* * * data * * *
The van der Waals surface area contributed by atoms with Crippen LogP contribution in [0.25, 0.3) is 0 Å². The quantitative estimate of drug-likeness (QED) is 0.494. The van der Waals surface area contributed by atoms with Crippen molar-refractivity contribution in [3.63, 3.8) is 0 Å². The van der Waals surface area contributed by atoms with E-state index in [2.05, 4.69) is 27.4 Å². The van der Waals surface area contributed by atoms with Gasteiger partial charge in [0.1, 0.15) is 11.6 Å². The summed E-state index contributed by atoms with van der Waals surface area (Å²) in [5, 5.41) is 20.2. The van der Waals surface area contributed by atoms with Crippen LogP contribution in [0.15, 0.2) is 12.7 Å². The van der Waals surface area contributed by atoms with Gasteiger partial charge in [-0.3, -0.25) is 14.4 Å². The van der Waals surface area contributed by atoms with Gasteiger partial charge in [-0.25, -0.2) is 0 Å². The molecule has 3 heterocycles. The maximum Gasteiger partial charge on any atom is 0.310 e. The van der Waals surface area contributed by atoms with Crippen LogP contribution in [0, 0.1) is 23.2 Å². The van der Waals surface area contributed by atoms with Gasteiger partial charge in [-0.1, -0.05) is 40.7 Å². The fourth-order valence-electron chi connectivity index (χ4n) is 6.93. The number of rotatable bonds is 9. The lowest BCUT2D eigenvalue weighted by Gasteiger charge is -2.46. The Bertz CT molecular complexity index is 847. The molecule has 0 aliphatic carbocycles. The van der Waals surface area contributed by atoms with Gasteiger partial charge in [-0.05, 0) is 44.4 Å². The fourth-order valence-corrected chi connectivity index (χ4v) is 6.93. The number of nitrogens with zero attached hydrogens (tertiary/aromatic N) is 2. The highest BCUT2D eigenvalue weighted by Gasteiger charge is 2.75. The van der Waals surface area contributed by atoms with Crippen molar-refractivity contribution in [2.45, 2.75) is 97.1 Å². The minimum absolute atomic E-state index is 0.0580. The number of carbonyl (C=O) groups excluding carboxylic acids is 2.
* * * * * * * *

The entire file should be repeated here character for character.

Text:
The van der Waals surface area contributed by atoms with Crippen LogP contribution in [0.25, 0.3) is 0 Å². The quantitative estimate of drug-likeness (QED) is 0.494. The van der Waals surface area contributed by atoms with Crippen molar-refractivity contribution in [3.63, 3.8) is 0 Å². The van der Waals surface area contributed by atoms with E-state index in [2.05, 4.69) is 27.4 Å². The van der Waals surface area contributed by atoms with Gasteiger partial charge in [0.1, 0.15) is 11.6 Å². The summed E-state index contributed by atoms with van der Waals surface area (Å²) in [5, 5.41) is 20.2. The van der Waals surface area contributed by atoms with Crippen LogP contribution in [0.15, 0.2) is 12.7 Å². The van der Waals surface area contributed by atoms with Gasteiger partial charge in [-0.3, -0.25) is 14.4 Å². The van der Waals surface area contributed by atoms with Gasteiger partial charge in [-0.25, -0.2) is 0 Å². The molecule has 3 heterocycles. The maximum Gasteiger partial charge on any atom is 0.310 e. The van der Waals surface area contributed by atoms with Crippen LogP contribution in [0, 0.1) is 23.2 Å². The van der Waals surface area contributed by atoms with Gasteiger partial charge in [-0.1, -0.05) is 40.7 Å². The fourth-order valence-electron chi connectivity index (χ4n) is 6.93. The number of rotatable bonds is 9. The lowest BCUT2D eigenvalue weighted by Gasteiger charge is -2.46. The Bertz CT molecular complexity index is 847. The molecule has 0 aliphatic carbocycles. The van der Waals surface area contributed by atoms with Gasteiger partial charge in [-0.05, 0) is 44.4 Å². The fourth-order valence-corrected chi connectivity index (χ4v) is 6.93. The number of nitrogens with zero attached hydrogens (tertiary/aromatic N) is 2. The highest BCUT2D eigenvalue weighted by Gasteiger charge is 2.75. The van der Waals surface area contributed by atoms with Crippen molar-refractivity contribution in [2.45, 2.75) is 97.1 Å². The minimum absolute atomic E-state index is 0.0580. The number of carbonyl (C=O) groups excluding carboxylic acids is 2.